“On 15 March 2007, Scalzi announced himself as a write-in candidate for president of the Science Fiction and Fantasy Writers of America, citing disagreement with the only ballot-listed candidate’s vision for the future of the organization. He was not elected.”
Those two sentences on Wikipedia mask a great story of an association election that played out on a one member’s blog starting with a long posting “SFWA President: I’m a Write-In Candidate.” John Scalzi spurred a great debate about uncontested elections, nomination process, and very critically member value and engagement. He began …
“I got a ballot from the Science Fiction and Fantasy Writers of America about a week ago … As I read the ballot, I noticed two things. First, there was only one candidate on the ballot for each category, and no way to register a “none of the above” vote; two, the SFWA members standing for president and vice president are people who, for philosophical reasons only (having nothing to do with their respective personal characters)…”
Among the many comments was this one: “I may have already tossed my ballot — having determined that there were no contested races, I saw no particular reason to waste a stamp.”
With the expected unprecedented turnout in our national elections today all of which followed the equally unprecedented volunteerism surrounding the campaigns, I ask myself how can we create a similar energy and commitment in our associations. How can we find four individuals who want so much to be in the leadership role? How can we energize members to engage in the discussion about the issues of the day for the association and profession (or trade)? How can we fuel a dialog about who should be running the association?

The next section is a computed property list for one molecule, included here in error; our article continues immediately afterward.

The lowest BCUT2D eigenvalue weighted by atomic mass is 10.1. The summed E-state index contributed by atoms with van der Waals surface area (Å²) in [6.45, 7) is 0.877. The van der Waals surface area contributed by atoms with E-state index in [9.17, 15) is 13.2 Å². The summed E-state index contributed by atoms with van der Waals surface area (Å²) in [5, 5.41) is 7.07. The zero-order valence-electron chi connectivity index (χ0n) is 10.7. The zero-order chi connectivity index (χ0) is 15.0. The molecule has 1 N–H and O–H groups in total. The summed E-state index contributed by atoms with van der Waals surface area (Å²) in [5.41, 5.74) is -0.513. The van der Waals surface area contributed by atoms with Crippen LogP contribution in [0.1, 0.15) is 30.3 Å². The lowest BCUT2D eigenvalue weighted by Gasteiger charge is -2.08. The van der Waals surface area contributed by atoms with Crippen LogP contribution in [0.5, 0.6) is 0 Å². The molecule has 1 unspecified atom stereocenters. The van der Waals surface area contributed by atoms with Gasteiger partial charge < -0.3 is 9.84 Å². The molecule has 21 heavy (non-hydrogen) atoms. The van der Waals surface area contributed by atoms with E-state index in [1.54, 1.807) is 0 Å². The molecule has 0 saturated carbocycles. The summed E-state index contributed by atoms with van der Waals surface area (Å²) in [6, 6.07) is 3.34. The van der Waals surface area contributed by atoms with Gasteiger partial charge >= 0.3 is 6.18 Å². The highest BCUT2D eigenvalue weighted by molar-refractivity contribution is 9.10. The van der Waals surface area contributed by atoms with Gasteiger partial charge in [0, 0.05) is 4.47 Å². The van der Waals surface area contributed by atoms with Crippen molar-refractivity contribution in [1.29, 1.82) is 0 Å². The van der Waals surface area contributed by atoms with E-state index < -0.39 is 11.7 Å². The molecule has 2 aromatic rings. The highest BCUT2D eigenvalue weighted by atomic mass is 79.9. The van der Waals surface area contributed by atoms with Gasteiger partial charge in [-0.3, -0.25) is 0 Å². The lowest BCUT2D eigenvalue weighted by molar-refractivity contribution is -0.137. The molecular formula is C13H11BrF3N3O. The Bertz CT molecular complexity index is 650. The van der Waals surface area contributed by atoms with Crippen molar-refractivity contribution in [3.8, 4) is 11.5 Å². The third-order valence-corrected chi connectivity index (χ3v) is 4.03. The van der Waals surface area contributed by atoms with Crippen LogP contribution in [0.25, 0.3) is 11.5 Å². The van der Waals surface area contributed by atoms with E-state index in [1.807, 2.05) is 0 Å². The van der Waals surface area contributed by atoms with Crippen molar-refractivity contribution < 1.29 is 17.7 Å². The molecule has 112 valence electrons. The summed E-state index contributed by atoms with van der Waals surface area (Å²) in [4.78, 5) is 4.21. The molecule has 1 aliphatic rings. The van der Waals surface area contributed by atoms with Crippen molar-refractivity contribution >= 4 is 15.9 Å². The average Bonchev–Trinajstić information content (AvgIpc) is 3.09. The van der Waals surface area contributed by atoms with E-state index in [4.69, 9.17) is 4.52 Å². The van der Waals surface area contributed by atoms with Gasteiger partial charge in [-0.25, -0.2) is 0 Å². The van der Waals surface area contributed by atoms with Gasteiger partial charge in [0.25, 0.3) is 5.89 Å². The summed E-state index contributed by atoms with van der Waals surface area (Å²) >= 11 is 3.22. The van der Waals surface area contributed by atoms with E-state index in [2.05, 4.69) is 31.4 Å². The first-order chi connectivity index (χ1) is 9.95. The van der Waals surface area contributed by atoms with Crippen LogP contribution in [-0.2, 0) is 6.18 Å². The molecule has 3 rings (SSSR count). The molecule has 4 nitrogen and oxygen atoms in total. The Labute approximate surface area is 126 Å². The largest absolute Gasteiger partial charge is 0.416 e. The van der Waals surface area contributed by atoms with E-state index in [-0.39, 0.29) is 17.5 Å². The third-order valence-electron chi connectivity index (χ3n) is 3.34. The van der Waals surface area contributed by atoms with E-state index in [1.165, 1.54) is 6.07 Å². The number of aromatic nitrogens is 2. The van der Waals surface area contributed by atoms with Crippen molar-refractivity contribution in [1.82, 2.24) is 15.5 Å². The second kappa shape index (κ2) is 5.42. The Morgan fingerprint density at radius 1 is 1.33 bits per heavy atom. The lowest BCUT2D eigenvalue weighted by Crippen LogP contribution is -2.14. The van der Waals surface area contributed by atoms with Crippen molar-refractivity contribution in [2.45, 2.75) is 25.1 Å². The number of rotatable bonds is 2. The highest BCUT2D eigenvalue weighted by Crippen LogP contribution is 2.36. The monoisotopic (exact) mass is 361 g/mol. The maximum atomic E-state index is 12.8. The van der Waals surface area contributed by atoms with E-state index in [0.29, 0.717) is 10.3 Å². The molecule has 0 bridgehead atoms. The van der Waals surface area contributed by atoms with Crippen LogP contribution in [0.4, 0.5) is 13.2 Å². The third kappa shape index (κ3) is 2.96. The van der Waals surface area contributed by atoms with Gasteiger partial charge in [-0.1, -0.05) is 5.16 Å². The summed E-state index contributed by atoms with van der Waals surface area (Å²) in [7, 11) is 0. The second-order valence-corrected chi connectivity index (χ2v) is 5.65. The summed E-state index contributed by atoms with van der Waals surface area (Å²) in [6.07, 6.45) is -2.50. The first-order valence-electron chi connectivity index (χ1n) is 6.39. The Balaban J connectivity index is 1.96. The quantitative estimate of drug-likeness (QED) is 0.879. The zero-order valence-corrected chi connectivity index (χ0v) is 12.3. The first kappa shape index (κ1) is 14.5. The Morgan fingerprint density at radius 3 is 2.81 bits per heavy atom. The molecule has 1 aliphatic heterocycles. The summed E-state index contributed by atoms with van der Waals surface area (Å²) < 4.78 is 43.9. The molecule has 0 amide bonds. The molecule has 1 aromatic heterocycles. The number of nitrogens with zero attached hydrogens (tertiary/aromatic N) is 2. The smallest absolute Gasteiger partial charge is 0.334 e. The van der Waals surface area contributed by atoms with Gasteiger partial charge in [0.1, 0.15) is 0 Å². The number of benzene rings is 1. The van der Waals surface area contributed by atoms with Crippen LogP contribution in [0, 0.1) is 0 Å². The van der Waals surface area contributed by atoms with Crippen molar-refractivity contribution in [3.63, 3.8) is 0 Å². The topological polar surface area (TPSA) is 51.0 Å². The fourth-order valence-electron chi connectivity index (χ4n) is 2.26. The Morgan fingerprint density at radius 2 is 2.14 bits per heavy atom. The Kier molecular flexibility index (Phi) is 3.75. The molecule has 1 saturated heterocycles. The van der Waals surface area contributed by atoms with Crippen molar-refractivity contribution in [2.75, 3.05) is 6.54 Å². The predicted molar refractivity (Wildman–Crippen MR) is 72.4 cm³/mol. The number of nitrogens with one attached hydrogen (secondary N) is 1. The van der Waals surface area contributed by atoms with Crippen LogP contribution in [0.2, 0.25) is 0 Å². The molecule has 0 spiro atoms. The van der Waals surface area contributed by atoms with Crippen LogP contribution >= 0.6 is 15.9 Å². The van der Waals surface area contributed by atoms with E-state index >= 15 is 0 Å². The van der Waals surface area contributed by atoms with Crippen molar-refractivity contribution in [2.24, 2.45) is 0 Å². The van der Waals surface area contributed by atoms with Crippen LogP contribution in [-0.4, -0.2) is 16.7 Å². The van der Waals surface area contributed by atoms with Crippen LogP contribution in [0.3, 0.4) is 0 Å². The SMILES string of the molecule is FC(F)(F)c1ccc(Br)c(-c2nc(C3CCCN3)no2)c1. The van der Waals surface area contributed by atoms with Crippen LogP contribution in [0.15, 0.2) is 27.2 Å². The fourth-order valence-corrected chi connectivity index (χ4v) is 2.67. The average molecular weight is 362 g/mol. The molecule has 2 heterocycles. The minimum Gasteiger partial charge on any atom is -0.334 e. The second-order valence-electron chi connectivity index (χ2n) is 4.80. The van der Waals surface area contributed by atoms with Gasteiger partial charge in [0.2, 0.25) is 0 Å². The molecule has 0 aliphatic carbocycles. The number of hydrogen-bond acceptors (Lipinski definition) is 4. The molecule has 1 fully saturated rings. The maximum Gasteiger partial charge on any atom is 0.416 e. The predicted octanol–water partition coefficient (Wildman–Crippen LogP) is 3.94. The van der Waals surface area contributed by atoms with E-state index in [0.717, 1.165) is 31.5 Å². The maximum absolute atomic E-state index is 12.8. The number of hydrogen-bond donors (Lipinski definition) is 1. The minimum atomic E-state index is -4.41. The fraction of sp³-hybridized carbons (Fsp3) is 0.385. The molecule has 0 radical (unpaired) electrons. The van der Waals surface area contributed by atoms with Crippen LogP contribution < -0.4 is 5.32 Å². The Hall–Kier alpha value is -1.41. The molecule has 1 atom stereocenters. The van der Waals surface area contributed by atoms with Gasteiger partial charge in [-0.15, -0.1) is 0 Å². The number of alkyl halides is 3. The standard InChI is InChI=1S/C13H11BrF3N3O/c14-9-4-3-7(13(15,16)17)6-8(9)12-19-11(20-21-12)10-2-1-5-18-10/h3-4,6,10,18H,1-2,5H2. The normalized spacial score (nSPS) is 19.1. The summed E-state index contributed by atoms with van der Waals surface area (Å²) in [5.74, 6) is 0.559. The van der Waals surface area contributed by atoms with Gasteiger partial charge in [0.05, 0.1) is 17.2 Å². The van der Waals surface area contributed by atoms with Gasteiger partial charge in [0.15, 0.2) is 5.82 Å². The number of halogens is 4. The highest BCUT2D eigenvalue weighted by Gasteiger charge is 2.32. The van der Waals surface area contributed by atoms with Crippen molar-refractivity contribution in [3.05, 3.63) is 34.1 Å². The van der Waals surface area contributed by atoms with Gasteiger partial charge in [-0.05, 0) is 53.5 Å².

Scalzi opened the door for the SFWA to begin the dialog – where it went I’m not sure. But imagine if they had announced an initiative to explore the election process or efforts to engage members who appear disengaged?
I am not suggesting in this posting that we must have contested elections (read the Association Management November 2004 CEO to CEO: Pros and Cons of Contested Elections for an interesting debate). Rather I am asking how we change the process so that we get the best leaders and that we get an energetic dialog about the issues and about the processes. Mark Ginsberg, PhD executive director of the National Association for the Education of Young Children, wrote in the Spring 2007 Journal of Association Leadership that “many associations conduct their board nominations and elections process the way it always has been done rather than in a way that makes the most sense for the association. When Jim Collins talks about “getting the right people on the bus” as an important function of organizational leadership, his principle also must relate to the selection of members of the organization’s governance.”
He draws from a report by the Kaleel Jamison Group which posited that the highest performing organizations are those organizations that are most inclusive … that providing a seat at the leadership table and welcoming a diverse community to the association is essential for organizational success.” Maybe we need – at least at the local level where I see the greatest challenges in “electing” the right people – is to focus not on the top but on the grassroots. Take a page from the Obama campaign – and many successful Get Out The Vote campaigns – and begin with exciting the voters. Ask them what’s important and then draw them into the dialog and the process.
Well, I’m headed out to vote in the national election and to take notes on how to energize our chapter members. What about you?